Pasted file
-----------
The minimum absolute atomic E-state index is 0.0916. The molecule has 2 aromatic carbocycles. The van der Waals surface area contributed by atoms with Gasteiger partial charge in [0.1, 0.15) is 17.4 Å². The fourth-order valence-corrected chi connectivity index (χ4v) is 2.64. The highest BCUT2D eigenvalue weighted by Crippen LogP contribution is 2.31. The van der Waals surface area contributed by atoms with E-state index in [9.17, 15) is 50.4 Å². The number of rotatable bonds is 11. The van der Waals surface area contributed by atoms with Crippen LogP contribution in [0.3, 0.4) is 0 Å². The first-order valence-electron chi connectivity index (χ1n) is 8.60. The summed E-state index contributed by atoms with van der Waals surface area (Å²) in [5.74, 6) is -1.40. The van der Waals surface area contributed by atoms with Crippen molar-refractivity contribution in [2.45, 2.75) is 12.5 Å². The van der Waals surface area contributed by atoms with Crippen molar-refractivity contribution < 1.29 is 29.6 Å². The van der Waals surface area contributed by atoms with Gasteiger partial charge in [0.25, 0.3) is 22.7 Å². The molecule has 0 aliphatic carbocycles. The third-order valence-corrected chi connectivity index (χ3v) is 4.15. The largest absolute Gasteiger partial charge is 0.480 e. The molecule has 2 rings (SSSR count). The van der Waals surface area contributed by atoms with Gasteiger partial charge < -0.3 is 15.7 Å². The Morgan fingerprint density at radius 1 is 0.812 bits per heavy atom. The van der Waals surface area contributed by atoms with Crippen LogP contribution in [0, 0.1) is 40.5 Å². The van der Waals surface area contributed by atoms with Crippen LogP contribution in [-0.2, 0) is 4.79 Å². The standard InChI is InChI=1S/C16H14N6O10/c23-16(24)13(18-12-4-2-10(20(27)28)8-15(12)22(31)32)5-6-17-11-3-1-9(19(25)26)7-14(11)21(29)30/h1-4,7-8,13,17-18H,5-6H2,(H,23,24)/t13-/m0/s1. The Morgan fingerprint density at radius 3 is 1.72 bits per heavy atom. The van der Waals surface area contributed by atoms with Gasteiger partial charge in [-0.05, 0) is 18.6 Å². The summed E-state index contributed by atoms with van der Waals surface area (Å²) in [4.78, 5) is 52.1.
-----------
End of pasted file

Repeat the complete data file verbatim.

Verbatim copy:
The minimum absolute atomic E-state index is 0.0916. The molecule has 2 aromatic carbocycles. The van der Waals surface area contributed by atoms with Gasteiger partial charge in [0.1, 0.15) is 17.4 Å². The fourth-order valence-corrected chi connectivity index (χ4v) is 2.64. The highest BCUT2D eigenvalue weighted by Crippen LogP contribution is 2.31. The van der Waals surface area contributed by atoms with E-state index in [9.17, 15) is 50.4 Å². The number of rotatable bonds is 11. The van der Waals surface area contributed by atoms with Crippen LogP contribution in [0.3, 0.4) is 0 Å². The first-order valence-electron chi connectivity index (χ1n) is 8.60. The summed E-state index contributed by atoms with van der Waals surface area (Å²) in [5.74, 6) is -1.40. The van der Waals surface area contributed by atoms with Crippen molar-refractivity contribution in [2.45, 2.75) is 12.5 Å². The van der Waals surface area contributed by atoms with Crippen molar-refractivity contribution < 1.29 is 29.6 Å². The van der Waals surface area contributed by atoms with Gasteiger partial charge in [0.25, 0.3) is 22.7 Å². The molecule has 0 aliphatic carbocycles. The third-order valence-corrected chi connectivity index (χ3v) is 4.15. The largest absolute Gasteiger partial charge is 0.480 e. The molecule has 2 rings (SSSR count). The van der Waals surface area contributed by atoms with Gasteiger partial charge < -0.3 is 15.7 Å². The Morgan fingerprint density at radius 1 is 0.812 bits per heavy atom. The van der Waals surface area contributed by atoms with Crippen LogP contribution in [0, 0.1) is 40.5 Å². The van der Waals surface area contributed by atoms with Crippen LogP contribution in [-0.2, 0) is 4.79 Å². The standard InChI is InChI=1S/C16H14N6O10/c23-16(24)13(18-12-4-2-10(20(27)28)8-15(12)22(31)32)5-6-17-11-3-1-9(19(25)26)7-14(11)21(29)30/h1-4,7-8,13,17-18H,5-6H2,(H,23,24)/t13-/m0/s1. The Morgan fingerprint density at radius 3 is 1.72 bits per heavy atom. The van der Waals surface area contributed by atoms with Gasteiger partial charge in [-0.05, 0) is 18.6 Å². The summed E-state index contributed by atoms with van der Waals surface area (Å²) in [4.78, 5) is 52.1.